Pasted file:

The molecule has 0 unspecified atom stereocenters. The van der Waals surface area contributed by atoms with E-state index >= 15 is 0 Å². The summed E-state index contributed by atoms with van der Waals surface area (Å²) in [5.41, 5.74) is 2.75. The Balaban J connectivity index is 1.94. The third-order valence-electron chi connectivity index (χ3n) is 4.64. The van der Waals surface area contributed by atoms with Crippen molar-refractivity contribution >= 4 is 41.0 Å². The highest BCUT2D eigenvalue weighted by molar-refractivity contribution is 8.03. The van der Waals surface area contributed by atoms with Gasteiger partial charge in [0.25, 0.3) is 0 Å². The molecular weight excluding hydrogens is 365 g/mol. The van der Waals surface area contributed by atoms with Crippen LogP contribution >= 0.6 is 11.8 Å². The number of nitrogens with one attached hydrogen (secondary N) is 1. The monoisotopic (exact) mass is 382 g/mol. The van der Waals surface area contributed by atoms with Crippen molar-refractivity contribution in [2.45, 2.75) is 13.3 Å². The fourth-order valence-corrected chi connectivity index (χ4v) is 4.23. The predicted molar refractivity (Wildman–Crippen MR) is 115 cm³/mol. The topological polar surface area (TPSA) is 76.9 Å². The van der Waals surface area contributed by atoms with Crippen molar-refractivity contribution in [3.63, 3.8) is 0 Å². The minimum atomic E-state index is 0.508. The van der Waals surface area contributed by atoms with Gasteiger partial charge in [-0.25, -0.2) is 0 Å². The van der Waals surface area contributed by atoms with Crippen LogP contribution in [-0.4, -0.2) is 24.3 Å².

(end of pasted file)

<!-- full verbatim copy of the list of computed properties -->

The molecule has 0 unspecified atom stereocenters. The van der Waals surface area contributed by atoms with E-state index >= 15 is 0 Å². The summed E-state index contributed by atoms with van der Waals surface area (Å²) in [5.41, 5.74) is 2.75. The Balaban J connectivity index is 1.94. The third-order valence-electron chi connectivity index (χ3n) is 4.64. The van der Waals surface area contributed by atoms with Crippen molar-refractivity contribution >= 4 is 41.0 Å². The highest BCUT2D eigenvalue weighted by molar-refractivity contribution is 8.03. The van der Waals surface area contributed by atoms with Gasteiger partial charge in [0.25, 0.3) is 0 Å². The molecular weight excluding hydrogens is 365 g/mol. The van der Waals surface area contributed by atoms with Crippen LogP contribution >= 0.6 is 11.8 Å². The number of nitrogens with one attached hydrogen (secondary N) is 1. The monoisotopic (exact) mass is 382 g/mol. The van der Waals surface area contributed by atoms with Crippen molar-refractivity contribution in [2.45, 2.75) is 13.3 Å². The fourth-order valence-corrected chi connectivity index (χ4v) is 4.23. The predicted molar refractivity (Wildman–Crippen MR) is 115 cm³/mol. The topological polar surface area (TPSA) is 76.9 Å². The van der Waals surface area contributed by atoms with Crippen molar-refractivity contribution in [3.63, 3.8) is 0 Å². The minimum atomic E-state index is 0.508. The van der Waals surface area contributed by atoms with Gasteiger partial charge in [-0.25, -0.2) is 0 Å². The van der Waals surface area contributed by atoms with Crippen LogP contribution in [-0.4, -0.2) is 24.3 Å².